The foundations for modern Hungarian literature begin with the movement known as the Period of Linguistic Reform, whose leaders were the versatile writer Ferenc Kazinczy (1759–1831) and Ferencz Kölcsey (1790–1838), lyric poet and literary critic. Among the outstanding literary figures was Dániel Berzsenyi (1772–1836) of the Latin School. Károly Kisfaludy (1788–1830) founded the Hungarian national drama. Mihaly Vörösmarty (1800–55), a fine poet, related the Magyar victories under Árpád in his Flight of Zalán. He was followed by Hungary's greatest lyric poet, Sándor Petöfi (1823–49), a national hero who stirred the Magyars in their struggle against the Habsburgs in 1848 with his Arise Hungarians. Another revolutionary hero was Lajos Kossuth (1802–94), orator and political author. János Arany (1817–82), epic poet and translator, influenced future generations, as did Mór Jókai (1825–1904), Hungary's greatest novelist. The outstanding dramatist Imre Madách (1823–64) is known for his Tragedy of Man. Endre Ady (1877–1919) was a harbinger of modern poetry and Western ideas. Lyric poets of the contemporary era include László Nagy (1925–78), János Pilinszky (1921–81), and Ferenc Juhász (b.1928). Gyula Illyés (1902–83), a poet, novelist, and dramatist, was one of the outstanding figures of 20th-century Hungarian literature. Ferenc Molnár (1878–1952) is known for his plays Liliom, The Swan, and The Guardsman. György Lukács (1885–1971) was an outstanding Marxist writer and literary critic. Hungarian-born Arthur Koestler (1905–83), a former radical, was a well-known anti-Communist novelist and writer.
János Fadrusz (1858–1903) and József Somogyi (1916–93) are among Hungary's best-known sculptors. The outstanding Hungarian painter Mihály Munkácsy (1844–1900) is best known for his Christ before Pilate. Victor Vasarely (1908–97), a world-famous painter of "op art," was born in Budapest and settled in France in 1930. Miklós Ybl (1814–91) was a leading architect; and Gyula Halasz (1899–1984), better known as Brassai, was a well-known photographer. The Hungarian-born Joseph Pulitzer (1847–1911) was a noted journalist and publisher in the US. Hungarian musicians include the composers Franz (Ferenc) Liszt (1811–86), Ernst (Ernö) von Dohnányi (1877–1960), Béla Bartók (1881–1945), and Zoltán Kodály (1882–1967), violinists Jeno Hubay (1858–1937) and Joseph Szigeti (1892–1973), and pianists Lili Kraus (1903–86) and Erwin Nyiregyhazi (1903–87). Renowned Hungarian-born conductors who became famous abroad include Fritz Reiner (1888–1963), George Széll (1897–1970), Eugene Ormándy (1899–1985), Antal Doráti (1906–88), and Ferenc Fricsay (1914–63). Miklós Jancsó (b.1921) is a distinguished film director, and Vilmos Zsigmond (b.1930) a noted cinematographer; Béla Lugosi (Blasko, 1882–1956) and Peter Lorre (Laszlo Loewenstein, 1904–64) were famous actors.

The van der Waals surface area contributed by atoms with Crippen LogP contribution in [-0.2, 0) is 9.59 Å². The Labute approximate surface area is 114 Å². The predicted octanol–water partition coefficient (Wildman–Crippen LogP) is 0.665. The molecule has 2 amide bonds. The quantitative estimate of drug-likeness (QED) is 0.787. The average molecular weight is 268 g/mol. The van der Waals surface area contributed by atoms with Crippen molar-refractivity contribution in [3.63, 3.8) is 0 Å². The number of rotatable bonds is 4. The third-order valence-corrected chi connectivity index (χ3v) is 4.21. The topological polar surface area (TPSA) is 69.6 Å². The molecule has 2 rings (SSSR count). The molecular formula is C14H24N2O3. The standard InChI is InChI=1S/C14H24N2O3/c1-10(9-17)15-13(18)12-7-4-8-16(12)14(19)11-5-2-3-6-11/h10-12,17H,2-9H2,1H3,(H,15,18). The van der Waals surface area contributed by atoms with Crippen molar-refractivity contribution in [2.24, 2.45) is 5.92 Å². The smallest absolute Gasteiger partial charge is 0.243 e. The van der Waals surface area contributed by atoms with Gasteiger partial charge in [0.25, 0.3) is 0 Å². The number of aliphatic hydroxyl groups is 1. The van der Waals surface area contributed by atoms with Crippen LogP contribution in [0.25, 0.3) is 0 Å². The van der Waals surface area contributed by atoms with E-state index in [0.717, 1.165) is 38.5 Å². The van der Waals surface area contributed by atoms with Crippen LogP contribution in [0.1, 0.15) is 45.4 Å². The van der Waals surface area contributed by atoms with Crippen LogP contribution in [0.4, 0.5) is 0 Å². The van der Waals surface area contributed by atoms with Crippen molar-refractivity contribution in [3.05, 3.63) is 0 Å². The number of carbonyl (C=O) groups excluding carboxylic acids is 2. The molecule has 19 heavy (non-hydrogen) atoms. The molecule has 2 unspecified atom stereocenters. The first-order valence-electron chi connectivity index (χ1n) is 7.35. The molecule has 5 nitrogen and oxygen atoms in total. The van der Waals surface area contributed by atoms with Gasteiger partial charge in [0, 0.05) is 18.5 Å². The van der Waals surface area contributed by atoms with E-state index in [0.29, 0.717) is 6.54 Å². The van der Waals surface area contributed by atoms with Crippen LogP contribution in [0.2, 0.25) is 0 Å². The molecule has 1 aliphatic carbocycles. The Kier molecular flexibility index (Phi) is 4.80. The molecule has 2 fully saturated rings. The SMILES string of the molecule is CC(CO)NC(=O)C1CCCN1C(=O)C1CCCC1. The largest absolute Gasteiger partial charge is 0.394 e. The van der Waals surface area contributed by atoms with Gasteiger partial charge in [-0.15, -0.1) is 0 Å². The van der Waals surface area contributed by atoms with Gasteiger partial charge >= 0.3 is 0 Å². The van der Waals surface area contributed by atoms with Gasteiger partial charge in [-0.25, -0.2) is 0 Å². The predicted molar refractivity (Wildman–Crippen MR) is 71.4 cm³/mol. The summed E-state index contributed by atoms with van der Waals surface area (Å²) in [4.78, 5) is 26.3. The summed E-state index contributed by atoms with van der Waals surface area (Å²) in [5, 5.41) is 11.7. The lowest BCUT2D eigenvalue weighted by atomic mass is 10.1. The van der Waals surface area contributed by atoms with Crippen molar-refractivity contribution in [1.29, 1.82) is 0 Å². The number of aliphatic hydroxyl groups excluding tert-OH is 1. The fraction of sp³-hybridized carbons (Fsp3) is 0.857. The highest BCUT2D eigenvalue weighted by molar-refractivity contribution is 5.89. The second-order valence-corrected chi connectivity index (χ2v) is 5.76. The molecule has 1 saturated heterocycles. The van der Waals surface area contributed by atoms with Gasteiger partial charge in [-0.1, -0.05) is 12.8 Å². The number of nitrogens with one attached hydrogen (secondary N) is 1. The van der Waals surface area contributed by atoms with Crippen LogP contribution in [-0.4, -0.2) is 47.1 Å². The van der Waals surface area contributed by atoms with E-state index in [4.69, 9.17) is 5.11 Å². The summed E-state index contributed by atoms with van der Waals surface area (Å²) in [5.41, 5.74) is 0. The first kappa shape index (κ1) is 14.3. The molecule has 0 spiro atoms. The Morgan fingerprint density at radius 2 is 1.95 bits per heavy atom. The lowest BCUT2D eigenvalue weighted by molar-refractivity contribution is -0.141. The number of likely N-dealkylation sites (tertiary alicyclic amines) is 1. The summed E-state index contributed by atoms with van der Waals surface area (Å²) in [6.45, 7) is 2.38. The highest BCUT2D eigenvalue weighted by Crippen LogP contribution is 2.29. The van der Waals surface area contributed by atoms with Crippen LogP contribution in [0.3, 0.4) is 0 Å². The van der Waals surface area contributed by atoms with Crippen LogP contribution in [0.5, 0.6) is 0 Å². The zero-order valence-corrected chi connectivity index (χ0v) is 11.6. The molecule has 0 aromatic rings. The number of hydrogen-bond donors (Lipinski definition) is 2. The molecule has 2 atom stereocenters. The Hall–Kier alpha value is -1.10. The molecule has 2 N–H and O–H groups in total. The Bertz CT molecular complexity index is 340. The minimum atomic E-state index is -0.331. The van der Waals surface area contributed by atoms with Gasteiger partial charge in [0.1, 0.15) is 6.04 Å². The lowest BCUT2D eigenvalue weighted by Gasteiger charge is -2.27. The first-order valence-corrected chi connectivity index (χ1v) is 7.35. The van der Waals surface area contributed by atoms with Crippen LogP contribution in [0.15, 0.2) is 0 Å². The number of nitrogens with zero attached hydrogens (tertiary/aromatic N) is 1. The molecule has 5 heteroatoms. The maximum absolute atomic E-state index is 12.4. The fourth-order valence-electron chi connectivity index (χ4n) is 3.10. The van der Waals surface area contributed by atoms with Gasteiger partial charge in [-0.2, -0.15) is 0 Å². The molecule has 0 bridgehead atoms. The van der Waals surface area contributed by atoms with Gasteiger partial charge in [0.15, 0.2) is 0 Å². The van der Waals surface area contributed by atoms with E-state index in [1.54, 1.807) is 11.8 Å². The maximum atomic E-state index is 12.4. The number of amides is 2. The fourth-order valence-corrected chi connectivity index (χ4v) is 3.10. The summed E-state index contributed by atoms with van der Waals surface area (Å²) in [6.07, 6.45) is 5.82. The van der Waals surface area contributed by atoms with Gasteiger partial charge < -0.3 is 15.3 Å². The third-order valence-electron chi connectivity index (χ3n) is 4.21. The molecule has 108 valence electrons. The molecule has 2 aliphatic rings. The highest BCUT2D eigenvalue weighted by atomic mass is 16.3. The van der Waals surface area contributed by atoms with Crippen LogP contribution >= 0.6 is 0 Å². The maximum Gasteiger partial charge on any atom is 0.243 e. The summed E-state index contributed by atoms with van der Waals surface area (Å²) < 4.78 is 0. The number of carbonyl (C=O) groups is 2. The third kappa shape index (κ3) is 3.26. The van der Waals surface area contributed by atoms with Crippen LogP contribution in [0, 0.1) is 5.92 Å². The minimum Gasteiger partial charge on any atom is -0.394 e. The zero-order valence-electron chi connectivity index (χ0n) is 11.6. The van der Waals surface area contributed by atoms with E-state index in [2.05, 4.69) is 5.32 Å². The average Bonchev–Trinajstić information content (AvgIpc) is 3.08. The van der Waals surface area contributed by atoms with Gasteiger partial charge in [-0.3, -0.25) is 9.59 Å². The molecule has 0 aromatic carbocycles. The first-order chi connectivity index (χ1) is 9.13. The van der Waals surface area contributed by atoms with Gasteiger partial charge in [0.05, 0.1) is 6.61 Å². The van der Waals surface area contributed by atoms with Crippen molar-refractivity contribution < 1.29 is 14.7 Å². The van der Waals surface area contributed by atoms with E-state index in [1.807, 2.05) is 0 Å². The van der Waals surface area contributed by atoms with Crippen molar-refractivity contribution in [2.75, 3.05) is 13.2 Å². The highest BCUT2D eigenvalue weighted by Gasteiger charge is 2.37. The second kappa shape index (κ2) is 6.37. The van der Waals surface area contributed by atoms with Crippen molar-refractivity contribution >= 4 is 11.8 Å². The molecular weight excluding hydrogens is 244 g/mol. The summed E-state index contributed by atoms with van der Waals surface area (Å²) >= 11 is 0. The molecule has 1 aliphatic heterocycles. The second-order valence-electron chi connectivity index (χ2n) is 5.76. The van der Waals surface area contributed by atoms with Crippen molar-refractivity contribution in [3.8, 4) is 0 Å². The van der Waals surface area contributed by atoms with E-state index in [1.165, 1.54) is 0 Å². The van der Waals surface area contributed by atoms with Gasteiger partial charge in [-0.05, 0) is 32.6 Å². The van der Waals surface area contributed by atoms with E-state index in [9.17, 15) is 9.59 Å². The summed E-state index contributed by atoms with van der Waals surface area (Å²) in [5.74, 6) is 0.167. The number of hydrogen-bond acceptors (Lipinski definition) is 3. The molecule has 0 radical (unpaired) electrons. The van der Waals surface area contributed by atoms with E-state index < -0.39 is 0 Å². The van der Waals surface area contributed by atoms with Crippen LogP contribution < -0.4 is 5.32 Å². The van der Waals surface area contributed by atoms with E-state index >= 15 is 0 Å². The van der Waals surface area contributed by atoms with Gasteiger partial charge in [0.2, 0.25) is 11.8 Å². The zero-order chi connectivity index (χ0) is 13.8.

Notable scientists include Lóránd Eötvös (1848–1919), inventor of torsion balance; Ányos Jedlik (1800–95), known for his research on dynamos; and the psychoanalyst Sándor Ferenczi (1873–1933). Ignaz Philipp Semmelweis (1818–65) pioneered in the use of antiseptic methods in obstetrics. Béla Schick (1877–1967) invented the skin test to determine susceptibility to diphtheria.
Hungarian-born Nobel Prize winners are Róbert Bárány (1876–1936) in 1914, Albert Szent-Györgyi (1893–1986) in 1937, and Georg von Békésy (1899–1972) in 1961 in physiology or medicine, Georg de Hevesy (1885–1966) in 1944 in chemistry, and Dénés Gábor (1900–79) in 1971 for physics. Budapest-born scientists who contributed to atomic research in the US were Leó Szilárd (1898–1964), Eugene Paul Wigner (1902–95), John von Neumann (1903–57), and Edward Teller (b.1908). Theodore van Karman (Todor Kármán, 1881–1963) is the father of aerodynamics.
Imre Nagy (1895?–1958) served as prime minister from 1953 to 1955, but was removed from office because of his criticism of Soviet policy; the uprising of October 1956 briefly brought Nagy back to the premiership. Arrested after the Soviet military intervention, Nagy was tried and executed in 1958. János Kádár (1912–89), first secretary of the HSWP since 1956, initially aligned himself with Nagy but subsequently headed the government established after Soviet troops rolled in. Kádár, who held the premiership from late 1956 to 1958 and again from 1961 to 1965, was the preeminent political leader in Hungary until his removal in May 1988. Gyula Horn (b.1932), a former communist, was named prime minister in 1994.